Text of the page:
He most honors my style who learns under it to destroy the teacher.
Style is a fraud. I always felt the Greeks were hiding behind their columns.
—Willem de Kooning
Style is not something applied. It is something that permeates. It is of the nature of that in which it is found, whether the poem, the manner of a god, the bearing of a man. It is not a dress.
I’ve wanted to try tackling the subject of style in fractal art since Orbit Trap began. But style is such a slippery topic — like attempting to capture a jellyfish with a spoon. Still, I’m going to forge ahead — even while admitting up front that I’ll likely leave more questions than answers in my wake. I’m feeling my way through the dark here in the hope that knocking a few holes in the walls will let in light.
There’s the chicken-or-egg question that needs to be addressed right off. Who or what is responsible for the production of style in fractal and digital art: the program(mer) or the artist? I feel a migraine coming on just wandering into this hall of mirrors.
But that is the Ur-question of style in our discipline (and all of digital art). Work produced in one fractal program definitely has a distinct and recognizable look than work produced in another. So, does the software, or perhaps its author(s), determine fractal art style, and do Phase One fractal artists, limited by the boundaries of a program’s capabilities, merely pump out variations on a pre-determined look. In other words, does the tool itself have panache — or is stylistic elegance sourced in how individual artists use a given tool?
I bet I know what most of us would like to answer. But let’s a take a little pop quiz first.
Match the fractal software with the images from the artists below. Do not immediately click on the images (to see larger versions on the artists’ sites) before guessing for that constitutes cheating. In a case where you "know" the artist and are familiar with her/his software preferences, you must, in all fairness, recuse yourself. Begin:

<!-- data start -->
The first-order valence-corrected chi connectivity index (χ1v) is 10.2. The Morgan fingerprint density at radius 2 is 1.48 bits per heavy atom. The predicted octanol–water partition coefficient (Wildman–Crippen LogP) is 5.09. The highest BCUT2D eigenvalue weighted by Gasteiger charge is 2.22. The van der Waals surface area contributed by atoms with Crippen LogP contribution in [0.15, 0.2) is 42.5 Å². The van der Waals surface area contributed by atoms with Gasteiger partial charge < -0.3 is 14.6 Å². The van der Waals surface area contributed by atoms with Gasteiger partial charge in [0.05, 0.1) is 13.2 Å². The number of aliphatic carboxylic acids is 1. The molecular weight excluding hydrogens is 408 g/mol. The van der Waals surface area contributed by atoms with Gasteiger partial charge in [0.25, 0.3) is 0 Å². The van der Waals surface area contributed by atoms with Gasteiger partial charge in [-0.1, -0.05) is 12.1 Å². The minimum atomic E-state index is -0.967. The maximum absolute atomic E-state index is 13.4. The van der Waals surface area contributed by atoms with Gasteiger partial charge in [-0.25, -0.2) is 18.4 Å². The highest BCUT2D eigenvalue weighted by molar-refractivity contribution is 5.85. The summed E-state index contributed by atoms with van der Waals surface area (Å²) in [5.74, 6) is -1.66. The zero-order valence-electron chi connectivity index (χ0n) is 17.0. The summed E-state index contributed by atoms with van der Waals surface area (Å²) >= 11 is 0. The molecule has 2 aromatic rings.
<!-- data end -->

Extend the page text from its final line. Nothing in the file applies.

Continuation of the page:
1. Xenodream _____
2. Ultra Fractal _____
6. Fractal Explorer_____
7. Chaos Pro_____
Big Bang by Kerry Mitchell
Box (005) by Stefan Vitanov
Quaternion 1 by Thomas Scheiblauer
A Tree You Wouldn’t Climb by Joseph Presley
Incendia University by AureliusCat
[Note: If you miss this one, you’re just not giving this quiz a good college try.]
Arcane Encystement by Peter Ludwig Wegener
Seraphina by Lilyas
Watery Grave by dlr4553
Golden Mandelbrot Landscape by Duncan C
Cream in My Coffee by Karmen
Was this a snap or a head-scratcher? Were the images I included a fair representation? Some might argue that — thanks to hacks and public coloring algorithms — programs like Apophysis and Ultra Fractal are capable of a wider diversity of "styles" than most other fractal-rendering software. Had I included a UF image made utilizing Dave Makin’s (fairly) new 3D formula, would that have been more challenging? And didn’t one of the images include photo-manipulation? Was that "cheating"? These are all legitimate qualifiers.
Of course, the same general line of inquiry could be leveled at digital art in general. No two graphics programs "look" exactly alike either. The filters in Photoshop and those in Photo-Paint are quite different. I imagine the same visual distinctions would hold true for 3D graphic renderers — like Cinema 4D or 3DSmax. It does not necessarily follow, though, that each program inherently leaves an indelible stamp on style.
In future posts in this series, I’ll look at the styles of select fractal artists.
Oh. I almost forgot. Do you need an answer grid to the quiz? Or was the exam easy — and, if so, what does that suggest?